Darren Hiller doesn’t keep close watch over Tiawan Mullen during practice. And why would he? Hiller, Indiana’s offensive line coach, has other, larger men drawing his attention.
But that doesn’t mean that Hiller is blind to Mullen’s effect on IU’s football program. Inside IU’s locker room, Hiller sees it every day.
“You talk about LEO and unselfishness and a team football player, he’s one of my favorite guys on the football team,” Hiller said. “He’s all in. He’s positive. I’ve never heard the young man say a negative word. He’s always positive.”
And he’s routinely making positive plays, too, as a versatile contributor to IU’s upstart defense. A year after leading the Big Ten in pass breakups, Mullen is pacing Indiana’s defense in another category.
Mullen’s 2.5 sacks through three games not only leads the Hoosiers, it ranks him fourth in the conference — he’s only one behind league leader Boye Mafe of Minnesota.
So how does Mullen make the most of his blitz opportunities? A combination of skills and attributes are at work.
“He’s 5-foot-9, so he hides behind the big old shoulders up in there,” IU corners coach Brandon Shelby said. “He’s really athletic. He can distort his body to twist and turn and get low underneath those O-linemen. He’s also just a really good football player. When you add that up in an athletic guy who can make moves (and) is very deceptive with his speed, those are the reasons he’s been successful.”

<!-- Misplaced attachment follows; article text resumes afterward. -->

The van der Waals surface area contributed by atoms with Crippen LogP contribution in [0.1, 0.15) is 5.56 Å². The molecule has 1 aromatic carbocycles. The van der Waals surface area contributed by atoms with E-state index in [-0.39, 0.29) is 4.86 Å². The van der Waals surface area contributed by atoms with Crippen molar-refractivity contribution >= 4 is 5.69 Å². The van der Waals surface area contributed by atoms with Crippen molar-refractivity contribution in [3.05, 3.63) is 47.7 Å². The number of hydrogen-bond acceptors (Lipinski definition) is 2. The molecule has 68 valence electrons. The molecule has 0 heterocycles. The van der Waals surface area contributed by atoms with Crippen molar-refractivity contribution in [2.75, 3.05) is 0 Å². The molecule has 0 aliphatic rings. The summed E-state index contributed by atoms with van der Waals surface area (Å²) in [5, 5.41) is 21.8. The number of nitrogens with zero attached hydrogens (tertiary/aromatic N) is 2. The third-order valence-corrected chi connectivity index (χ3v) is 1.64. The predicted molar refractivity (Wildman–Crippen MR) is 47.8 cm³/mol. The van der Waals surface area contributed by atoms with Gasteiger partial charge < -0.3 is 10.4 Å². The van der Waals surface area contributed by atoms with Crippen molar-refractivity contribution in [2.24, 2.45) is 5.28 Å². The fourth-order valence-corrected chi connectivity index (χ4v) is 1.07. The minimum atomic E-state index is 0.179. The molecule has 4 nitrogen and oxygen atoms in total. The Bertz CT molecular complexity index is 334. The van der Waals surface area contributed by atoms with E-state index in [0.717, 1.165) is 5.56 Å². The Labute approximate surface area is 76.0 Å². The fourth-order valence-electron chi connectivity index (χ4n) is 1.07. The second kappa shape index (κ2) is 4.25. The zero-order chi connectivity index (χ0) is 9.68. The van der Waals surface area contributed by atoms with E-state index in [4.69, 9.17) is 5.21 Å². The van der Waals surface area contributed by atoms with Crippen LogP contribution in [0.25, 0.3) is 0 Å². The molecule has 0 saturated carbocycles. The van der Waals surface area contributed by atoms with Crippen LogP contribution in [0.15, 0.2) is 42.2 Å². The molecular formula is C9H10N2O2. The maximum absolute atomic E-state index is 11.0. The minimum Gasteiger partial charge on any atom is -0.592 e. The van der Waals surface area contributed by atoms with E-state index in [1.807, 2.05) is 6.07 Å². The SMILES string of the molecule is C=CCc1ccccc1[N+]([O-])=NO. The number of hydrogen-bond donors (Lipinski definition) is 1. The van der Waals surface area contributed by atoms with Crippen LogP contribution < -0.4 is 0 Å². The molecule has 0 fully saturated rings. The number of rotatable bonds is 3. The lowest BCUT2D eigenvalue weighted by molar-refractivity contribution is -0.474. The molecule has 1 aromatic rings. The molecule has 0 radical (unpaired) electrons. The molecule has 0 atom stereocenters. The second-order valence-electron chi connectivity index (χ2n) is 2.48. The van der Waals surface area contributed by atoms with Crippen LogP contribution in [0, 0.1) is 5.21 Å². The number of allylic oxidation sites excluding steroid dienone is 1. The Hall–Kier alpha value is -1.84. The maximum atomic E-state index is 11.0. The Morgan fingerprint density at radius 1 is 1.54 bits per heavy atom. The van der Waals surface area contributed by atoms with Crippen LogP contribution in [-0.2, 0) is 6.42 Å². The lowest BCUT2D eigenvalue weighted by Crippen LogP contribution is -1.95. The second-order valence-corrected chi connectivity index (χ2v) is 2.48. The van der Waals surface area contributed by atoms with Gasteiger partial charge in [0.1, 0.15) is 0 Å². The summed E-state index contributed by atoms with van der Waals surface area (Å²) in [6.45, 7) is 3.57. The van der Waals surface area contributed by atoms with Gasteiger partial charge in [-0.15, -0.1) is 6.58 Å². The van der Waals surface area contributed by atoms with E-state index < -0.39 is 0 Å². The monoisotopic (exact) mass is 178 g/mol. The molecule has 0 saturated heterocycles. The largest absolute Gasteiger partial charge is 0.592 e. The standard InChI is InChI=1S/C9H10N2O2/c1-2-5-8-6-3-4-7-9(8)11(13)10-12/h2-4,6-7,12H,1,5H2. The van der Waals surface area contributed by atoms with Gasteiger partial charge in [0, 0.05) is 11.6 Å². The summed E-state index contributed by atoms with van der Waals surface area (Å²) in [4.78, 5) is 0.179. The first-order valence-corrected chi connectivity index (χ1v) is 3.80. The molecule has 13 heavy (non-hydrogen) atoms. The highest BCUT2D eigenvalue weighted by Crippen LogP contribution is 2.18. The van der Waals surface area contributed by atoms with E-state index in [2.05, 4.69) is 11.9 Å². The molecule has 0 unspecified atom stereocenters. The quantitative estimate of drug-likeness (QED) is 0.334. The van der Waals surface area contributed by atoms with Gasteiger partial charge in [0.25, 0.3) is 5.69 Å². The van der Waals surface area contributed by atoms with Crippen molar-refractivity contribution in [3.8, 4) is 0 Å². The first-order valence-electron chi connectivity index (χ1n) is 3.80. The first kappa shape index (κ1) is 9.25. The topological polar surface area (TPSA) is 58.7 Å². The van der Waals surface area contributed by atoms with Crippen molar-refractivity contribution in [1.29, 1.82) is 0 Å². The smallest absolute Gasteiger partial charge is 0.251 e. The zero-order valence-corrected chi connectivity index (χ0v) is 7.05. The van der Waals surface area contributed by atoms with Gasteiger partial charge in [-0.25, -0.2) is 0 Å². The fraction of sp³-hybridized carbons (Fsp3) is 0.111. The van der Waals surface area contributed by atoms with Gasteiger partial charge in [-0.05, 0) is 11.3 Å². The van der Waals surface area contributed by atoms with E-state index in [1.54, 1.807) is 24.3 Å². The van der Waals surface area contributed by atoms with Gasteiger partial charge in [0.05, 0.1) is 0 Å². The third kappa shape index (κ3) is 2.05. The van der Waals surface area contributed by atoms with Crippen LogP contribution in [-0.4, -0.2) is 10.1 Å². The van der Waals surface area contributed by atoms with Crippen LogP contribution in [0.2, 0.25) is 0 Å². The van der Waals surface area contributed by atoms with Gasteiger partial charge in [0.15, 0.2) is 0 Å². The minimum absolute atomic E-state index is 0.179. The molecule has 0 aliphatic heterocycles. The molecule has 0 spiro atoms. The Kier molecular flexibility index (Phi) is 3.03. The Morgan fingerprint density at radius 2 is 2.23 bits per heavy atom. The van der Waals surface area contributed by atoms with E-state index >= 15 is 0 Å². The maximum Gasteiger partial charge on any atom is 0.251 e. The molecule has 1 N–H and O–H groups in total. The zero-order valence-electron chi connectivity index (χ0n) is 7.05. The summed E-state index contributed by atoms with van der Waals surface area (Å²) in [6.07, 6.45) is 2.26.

With Mullen, there are other intangible qualities to consider, as well.
Growing up around accomplished players — his brother, Trayvon, played corner at Clemson and is currently with the Las Vegas Raiders, while his cousin is (yes, the) Lamar Jackson — shaped Mullen into the playmaker he has become for Indiana.
Inside of it all, Mullen, the second-highest rated prospect in IU’s 2019 recruiting class, simply has a will to assert himself where he’s needed.
“Playing defense, and corner, and blitzing is about heart,” Shelby said. “A scared man can’t make plays.”
The evidence shows that Mullen is, in fact, not scared. Far from it. But that doesn’t mean he’s flawless, either.
“Every opposing team knows who he is,” Shelby said. “They’re going to dissect his game and see where his weakness is. The last two weeks, we’ve given up that inside fade route, so he’s worked hard this week trying to make sure that he ties that down. He’s going to get it until he stops it. He knows that. (Michigan State is going to try) this week, guaranteed, and he needs to make sure he’s doing things this week at practice, and after practice when it’s not me watching him every five minutes.”
Even so, it doesn’t take much visual inspection to see Mullen for what he is.
Just ask Hiller.
“He’s unselfish,” Hiller said. “He’s awesome. He’s an awesome kid. I love him.”